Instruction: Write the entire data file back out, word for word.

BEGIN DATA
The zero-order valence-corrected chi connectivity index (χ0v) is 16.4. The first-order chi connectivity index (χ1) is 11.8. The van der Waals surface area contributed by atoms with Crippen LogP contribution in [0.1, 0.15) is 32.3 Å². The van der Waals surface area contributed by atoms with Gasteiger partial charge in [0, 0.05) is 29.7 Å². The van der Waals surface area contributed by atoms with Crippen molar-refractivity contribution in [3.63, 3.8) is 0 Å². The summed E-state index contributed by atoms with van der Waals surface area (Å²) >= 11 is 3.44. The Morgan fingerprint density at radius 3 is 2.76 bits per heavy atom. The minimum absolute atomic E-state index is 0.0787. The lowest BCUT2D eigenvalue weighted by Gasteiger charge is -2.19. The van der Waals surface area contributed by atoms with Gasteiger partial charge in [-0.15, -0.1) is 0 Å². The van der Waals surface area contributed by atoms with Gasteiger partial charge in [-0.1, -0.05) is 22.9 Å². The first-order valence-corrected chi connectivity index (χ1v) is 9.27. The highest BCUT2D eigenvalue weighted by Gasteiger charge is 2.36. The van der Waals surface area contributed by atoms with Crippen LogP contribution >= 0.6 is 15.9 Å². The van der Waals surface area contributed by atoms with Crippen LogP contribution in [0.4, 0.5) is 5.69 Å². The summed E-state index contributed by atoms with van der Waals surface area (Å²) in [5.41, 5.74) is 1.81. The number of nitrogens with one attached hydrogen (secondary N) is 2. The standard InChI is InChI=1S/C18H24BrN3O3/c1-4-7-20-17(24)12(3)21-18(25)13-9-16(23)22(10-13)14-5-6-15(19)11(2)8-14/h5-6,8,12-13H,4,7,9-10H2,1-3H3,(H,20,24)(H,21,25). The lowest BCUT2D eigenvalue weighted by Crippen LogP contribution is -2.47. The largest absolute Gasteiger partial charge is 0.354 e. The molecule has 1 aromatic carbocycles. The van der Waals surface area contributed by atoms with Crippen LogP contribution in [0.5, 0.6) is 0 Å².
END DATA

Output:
The zero-order valence-corrected chi connectivity index (χ0v) is 16.4. The first-order chi connectivity index (χ1) is 11.8. The van der Waals surface area contributed by atoms with Crippen LogP contribution in [0.1, 0.15) is 32.3 Å². The van der Waals surface area contributed by atoms with Gasteiger partial charge in [0, 0.05) is 29.7 Å². The van der Waals surface area contributed by atoms with Crippen molar-refractivity contribution in [3.63, 3.8) is 0 Å². The summed E-state index contributed by atoms with van der Waals surface area (Å²) >= 11 is 3.44. The Morgan fingerprint density at radius 3 is 2.76 bits per heavy atom. The minimum absolute atomic E-state index is 0.0787. The lowest BCUT2D eigenvalue weighted by Gasteiger charge is -2.19. The van der Waals surface area contributed by atoms with Gasteiger partial charge in [-0.15, -0.1) is 0 Å². The van der Waals surface area contributed by atoms with Gasteiger partial charge in [-0.1, -0.05) is 22.9 Å². The first-order valence-corrected chi connectivity index (χ1v) is 9.27. The highest BCUT2D eigenvalue weighted by Gasteiger charge is 2.36. The van der Waals surface area contributed by atoms with Crippen LogP contribution >= 0.6 is 15.9 Å². The van der Waals surface area contributed by atoms with Crippen LogP contribution in [0.4, 0.5) is 5.69 Å². The summed E-state index contributed by atoms with van der Waals surface area (Å²) in [5.41, 5.74) is 1.81. The number of nitrogens with one attached hydrogen (secondary N) is 2. The standard InChI is InChI=1S/C18H24BrN3O3/c1-4-7-20-17(24)12(3)21-18(25)13-9-16(23)22(10-13)14-5-6-15(19)11(2)8-14/h5-6,8,12-13H,4,7,9-10H2,1-3H3,(H,20,24)(H,21,25). The lowest BCUT2D eigenvalue weighted by Crippen LogP contribution is -2.47. The largest absolute Gasteiger partial charge is 0.354 e. The molecule has 1 aromatic carbocycles. The van der Waals surface area contributed by atoms with Crippen LogP contribution in [0.5, 0.6) is 0 Å².